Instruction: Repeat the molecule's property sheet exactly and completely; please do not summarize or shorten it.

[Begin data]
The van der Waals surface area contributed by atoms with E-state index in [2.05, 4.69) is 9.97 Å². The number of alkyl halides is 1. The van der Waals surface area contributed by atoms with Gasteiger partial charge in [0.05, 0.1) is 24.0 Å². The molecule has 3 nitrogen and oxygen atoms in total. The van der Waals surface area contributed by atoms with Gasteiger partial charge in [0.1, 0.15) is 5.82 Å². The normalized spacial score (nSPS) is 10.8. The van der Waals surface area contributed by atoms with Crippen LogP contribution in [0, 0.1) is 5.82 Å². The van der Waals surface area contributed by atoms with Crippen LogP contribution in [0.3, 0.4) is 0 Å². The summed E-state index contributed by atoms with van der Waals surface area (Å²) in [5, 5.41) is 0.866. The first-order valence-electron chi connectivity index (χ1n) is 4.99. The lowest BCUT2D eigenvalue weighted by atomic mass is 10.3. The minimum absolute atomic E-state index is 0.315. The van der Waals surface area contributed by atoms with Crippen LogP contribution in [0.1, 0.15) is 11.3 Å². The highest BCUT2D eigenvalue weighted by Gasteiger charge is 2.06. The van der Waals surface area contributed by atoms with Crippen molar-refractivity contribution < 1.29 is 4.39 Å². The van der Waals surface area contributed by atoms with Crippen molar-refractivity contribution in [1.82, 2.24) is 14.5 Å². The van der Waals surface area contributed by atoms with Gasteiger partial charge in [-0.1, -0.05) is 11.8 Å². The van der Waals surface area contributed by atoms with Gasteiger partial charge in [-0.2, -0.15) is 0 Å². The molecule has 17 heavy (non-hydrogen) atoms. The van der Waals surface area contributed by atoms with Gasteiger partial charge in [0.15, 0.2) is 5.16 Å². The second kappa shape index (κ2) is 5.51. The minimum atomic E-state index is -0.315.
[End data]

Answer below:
The van der Waals surface area contributed by atoms with E-state index in [2.05, 4.69) is 9.97 Å². The number of alkyl halides is 1. The van der Waals surface area contributed by atoms with Gasteiger partial charge in [0.05, 0.1) is 24.0 Å². The molecule has 3 nitrogen and oxygen atoms in total. The van der Waals surface area contributed by atoms with Gasteiger partial charge in [0.1, 0.15) is 5.82 Å². The normalized spacial score (nSPS) is 10.8. The van der Waals surface area contributed by atoms with Crippen LogP contribution in [0, 0.1) is 5.82 Å². The van der Waals surface area contributed by atoms with Crippen LogP contribution in [0.3, 0.4) is 0 Å². The summed E-state index contributed by atoms with van der Waals surface area (Å²) in [5, 5.41) is 0.866. The first-order valence-electron chi connectivity index (χ1n) is 4.99. The lowest BCUT2D eigenvalue weighted by atomic mass is 10.3. The minimum absolute atomic E-state index is 0.315. The van der Waals surface area contributed by atoms with Crippen LogP contribution in [0.1, 0.15) is 11.3 Å². The highest BCUT2D eigenvalue weighted by Gasteiger charge is 2.06. The van der Waals surface area contributed by atoms with Crippen molar-refractivity contribution < 1.29 is 4.39 Å². The van der Waals surface area contributed by atoms with Crippen molar-refractivity contribution in [1.82, 2.24) is 14.5 Å². The van der Waals surface area contributed by atoms with Gasteiger partial charge in [-0.1, -0.05) is 11.8 Å². The van der Waals surface area contributed by atoms with Gasteiger partial charge in [-0.2, -0.15) is 0 Å². The molecule has 17 heavy (non-hydrogen) atoms. The van der Waals surface area contributed by atoms with Gasteiger partial charge in [0.15, 0.2) is 5.16 Å². The second kappa shape index (κ2) is 5.51. The minimum atomic E-state index is -0.315.